As you move from room to room throughout the house, there are radio messages urging evacuation. You find a room that has been torn apart, as those who had once occupied it had hurried to grab what they could before departing. And as a participant, it was easy to get swept up in it all. I found myself on edge, not sure of what to expect next**. Then it was on to walking through dimly lit (if at all) hallways, which eventually led to an elevator that takes you to an immigration office.

Once I reached the office, I was taken aback by the many binders that covered the walls. It is at this point that you are asked to file your identification papers in the binder that corresponds to your last name. After that you have to wait in line (or at least you would have had to if you weren’t the only person currently undergoing the Experience), where you meet with an immigration officer.

This was the moment where it truly hit me. Up until this point, everything was in several languages, including English. But when you enter the tiny room – basically a closet with a wooden stool, and a glass window to separate you from the officer, it is confusing. For one, even if you had come with others, you can only enter one at a time. And, once you’re in there, there is no English – it’s just the voice of an impatient and unsympathetic Dutch-speaking man***. The tone alone, startled me. But the fact that I had no idea what he was telling me, made it even more challenging. Eventually, I figured out what I was supposed to do and carried on, but even now – a week later – I can’t stop thinking about that, and how awful that must be in a real-life situation.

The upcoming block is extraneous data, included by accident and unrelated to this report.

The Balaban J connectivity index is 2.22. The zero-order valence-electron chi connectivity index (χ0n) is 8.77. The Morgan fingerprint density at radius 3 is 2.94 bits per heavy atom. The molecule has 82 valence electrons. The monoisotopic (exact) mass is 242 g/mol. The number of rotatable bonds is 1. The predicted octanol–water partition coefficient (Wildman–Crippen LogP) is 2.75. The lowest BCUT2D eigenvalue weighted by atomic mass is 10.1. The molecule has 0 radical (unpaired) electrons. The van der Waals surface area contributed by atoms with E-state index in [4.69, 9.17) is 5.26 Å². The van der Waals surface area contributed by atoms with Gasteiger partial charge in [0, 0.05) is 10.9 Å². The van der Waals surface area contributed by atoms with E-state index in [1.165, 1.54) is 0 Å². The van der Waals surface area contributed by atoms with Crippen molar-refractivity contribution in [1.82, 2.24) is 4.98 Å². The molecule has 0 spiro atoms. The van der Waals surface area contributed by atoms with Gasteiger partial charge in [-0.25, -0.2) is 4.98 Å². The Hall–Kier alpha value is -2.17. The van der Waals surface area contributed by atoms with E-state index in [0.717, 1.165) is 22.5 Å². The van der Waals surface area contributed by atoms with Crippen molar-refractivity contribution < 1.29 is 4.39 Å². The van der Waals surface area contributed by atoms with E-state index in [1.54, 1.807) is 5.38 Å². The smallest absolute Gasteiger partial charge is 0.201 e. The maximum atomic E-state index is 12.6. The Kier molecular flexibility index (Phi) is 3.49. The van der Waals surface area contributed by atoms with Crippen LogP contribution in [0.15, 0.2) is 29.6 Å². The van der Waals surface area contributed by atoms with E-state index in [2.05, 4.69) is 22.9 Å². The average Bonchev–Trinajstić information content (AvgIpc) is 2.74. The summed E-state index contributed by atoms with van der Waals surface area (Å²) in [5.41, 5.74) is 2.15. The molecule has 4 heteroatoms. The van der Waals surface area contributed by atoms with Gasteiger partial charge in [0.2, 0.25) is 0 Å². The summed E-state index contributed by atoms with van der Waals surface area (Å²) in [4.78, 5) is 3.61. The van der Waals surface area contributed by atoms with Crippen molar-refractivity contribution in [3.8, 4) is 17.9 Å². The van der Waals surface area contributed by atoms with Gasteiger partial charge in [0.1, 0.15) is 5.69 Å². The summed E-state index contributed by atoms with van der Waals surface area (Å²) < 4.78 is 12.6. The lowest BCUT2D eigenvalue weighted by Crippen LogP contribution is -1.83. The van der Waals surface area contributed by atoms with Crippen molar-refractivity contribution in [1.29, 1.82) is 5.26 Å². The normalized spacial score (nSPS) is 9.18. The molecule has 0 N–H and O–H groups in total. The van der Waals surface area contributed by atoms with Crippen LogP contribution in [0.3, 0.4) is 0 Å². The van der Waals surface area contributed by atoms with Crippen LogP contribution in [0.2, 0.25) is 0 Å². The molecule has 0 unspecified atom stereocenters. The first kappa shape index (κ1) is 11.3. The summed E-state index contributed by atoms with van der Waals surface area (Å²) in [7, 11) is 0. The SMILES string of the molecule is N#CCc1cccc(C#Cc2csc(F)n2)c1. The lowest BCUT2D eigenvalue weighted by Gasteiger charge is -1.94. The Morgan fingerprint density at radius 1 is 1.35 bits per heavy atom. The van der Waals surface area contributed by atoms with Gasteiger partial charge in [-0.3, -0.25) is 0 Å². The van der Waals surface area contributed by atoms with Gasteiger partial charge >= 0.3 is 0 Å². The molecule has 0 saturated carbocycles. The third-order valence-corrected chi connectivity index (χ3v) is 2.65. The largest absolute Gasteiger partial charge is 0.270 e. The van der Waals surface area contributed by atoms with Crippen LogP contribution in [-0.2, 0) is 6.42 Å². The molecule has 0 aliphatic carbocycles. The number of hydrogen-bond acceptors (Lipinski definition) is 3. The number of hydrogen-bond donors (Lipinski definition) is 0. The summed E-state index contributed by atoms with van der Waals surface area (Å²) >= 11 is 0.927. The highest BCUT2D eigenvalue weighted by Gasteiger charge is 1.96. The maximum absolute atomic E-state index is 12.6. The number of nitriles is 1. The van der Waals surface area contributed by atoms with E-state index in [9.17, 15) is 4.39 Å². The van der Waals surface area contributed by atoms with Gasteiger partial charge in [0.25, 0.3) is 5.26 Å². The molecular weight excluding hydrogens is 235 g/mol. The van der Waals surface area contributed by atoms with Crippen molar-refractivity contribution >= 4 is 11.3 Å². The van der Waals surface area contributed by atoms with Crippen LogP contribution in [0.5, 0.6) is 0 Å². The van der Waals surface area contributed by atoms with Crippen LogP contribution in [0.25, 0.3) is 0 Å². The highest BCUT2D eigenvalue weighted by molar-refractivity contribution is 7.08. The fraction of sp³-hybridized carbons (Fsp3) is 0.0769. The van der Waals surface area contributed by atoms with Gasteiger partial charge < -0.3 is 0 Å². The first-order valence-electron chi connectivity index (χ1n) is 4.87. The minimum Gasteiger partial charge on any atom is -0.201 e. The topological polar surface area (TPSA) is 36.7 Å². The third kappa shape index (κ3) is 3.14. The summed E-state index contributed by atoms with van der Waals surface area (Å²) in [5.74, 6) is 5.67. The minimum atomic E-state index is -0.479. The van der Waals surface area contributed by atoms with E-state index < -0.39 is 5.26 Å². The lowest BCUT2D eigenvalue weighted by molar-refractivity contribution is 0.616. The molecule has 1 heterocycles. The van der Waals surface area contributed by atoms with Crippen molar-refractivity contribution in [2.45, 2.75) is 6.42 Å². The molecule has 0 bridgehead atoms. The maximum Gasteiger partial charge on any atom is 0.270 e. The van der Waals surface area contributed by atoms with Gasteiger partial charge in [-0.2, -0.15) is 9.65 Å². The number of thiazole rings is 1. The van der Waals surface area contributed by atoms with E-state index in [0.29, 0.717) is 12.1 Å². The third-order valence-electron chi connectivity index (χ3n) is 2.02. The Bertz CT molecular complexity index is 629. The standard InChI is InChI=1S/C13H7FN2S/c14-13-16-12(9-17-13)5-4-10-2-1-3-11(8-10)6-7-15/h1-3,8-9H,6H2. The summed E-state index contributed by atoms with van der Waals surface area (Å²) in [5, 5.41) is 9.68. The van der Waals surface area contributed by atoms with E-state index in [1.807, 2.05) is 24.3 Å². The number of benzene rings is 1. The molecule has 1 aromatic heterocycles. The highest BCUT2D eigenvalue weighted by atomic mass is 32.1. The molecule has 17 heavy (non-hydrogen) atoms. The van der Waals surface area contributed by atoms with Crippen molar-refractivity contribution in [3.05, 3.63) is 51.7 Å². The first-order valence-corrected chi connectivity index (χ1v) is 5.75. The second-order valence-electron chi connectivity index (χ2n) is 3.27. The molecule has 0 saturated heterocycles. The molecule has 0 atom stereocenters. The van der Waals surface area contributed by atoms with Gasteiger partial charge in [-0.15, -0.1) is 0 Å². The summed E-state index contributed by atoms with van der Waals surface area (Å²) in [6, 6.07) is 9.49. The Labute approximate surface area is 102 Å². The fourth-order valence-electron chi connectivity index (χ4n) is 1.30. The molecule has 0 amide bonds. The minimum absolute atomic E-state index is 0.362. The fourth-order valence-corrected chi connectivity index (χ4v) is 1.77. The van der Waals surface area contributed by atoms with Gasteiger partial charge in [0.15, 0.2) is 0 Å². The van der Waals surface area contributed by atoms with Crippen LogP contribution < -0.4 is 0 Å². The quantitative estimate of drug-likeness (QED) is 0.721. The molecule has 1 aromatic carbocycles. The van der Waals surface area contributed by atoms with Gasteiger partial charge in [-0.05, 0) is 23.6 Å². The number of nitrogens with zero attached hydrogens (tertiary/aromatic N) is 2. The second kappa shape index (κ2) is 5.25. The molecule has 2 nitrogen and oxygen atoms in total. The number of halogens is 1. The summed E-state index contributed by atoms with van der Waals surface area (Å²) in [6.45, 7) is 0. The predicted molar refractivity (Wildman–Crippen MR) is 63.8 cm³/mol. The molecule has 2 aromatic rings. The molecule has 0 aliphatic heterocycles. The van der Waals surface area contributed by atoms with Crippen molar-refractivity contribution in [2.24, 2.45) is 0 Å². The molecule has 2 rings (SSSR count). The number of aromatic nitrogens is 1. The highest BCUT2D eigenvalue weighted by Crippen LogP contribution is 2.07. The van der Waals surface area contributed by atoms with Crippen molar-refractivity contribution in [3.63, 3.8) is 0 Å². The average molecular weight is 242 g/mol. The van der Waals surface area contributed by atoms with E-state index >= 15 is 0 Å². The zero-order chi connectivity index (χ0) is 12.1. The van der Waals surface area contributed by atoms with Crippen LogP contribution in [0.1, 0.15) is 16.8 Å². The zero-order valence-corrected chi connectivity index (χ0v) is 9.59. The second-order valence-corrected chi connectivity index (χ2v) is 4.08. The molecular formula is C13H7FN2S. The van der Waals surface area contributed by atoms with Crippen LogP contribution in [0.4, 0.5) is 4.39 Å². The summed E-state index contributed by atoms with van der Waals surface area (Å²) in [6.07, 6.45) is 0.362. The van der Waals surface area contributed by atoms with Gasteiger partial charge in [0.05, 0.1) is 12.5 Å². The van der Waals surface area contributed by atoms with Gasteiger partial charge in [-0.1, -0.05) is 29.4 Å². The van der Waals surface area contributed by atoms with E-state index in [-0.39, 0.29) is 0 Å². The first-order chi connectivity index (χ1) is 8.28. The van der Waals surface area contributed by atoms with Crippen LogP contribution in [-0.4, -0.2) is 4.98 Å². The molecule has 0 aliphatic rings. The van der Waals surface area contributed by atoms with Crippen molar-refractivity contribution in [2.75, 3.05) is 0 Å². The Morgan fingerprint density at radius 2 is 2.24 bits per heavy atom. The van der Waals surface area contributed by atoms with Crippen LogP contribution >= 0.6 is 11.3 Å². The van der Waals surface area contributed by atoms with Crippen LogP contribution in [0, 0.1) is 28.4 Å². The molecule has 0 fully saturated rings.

After this, it gets a little easier. You go through several rooms that provided stories from people who have taken these journeys for real. These stories share what they have lost, what they have gained, and perhaps most importantly what they had taken for granted.

When I finished, I returned to the admission desk, where the lady who had checked me in asked how I was. I found it difficult to piece together any words. I was struggling to hide the tears that were surfacing – not because I didn’t want to cry, but because I wasn’t sure I’d be able to stop.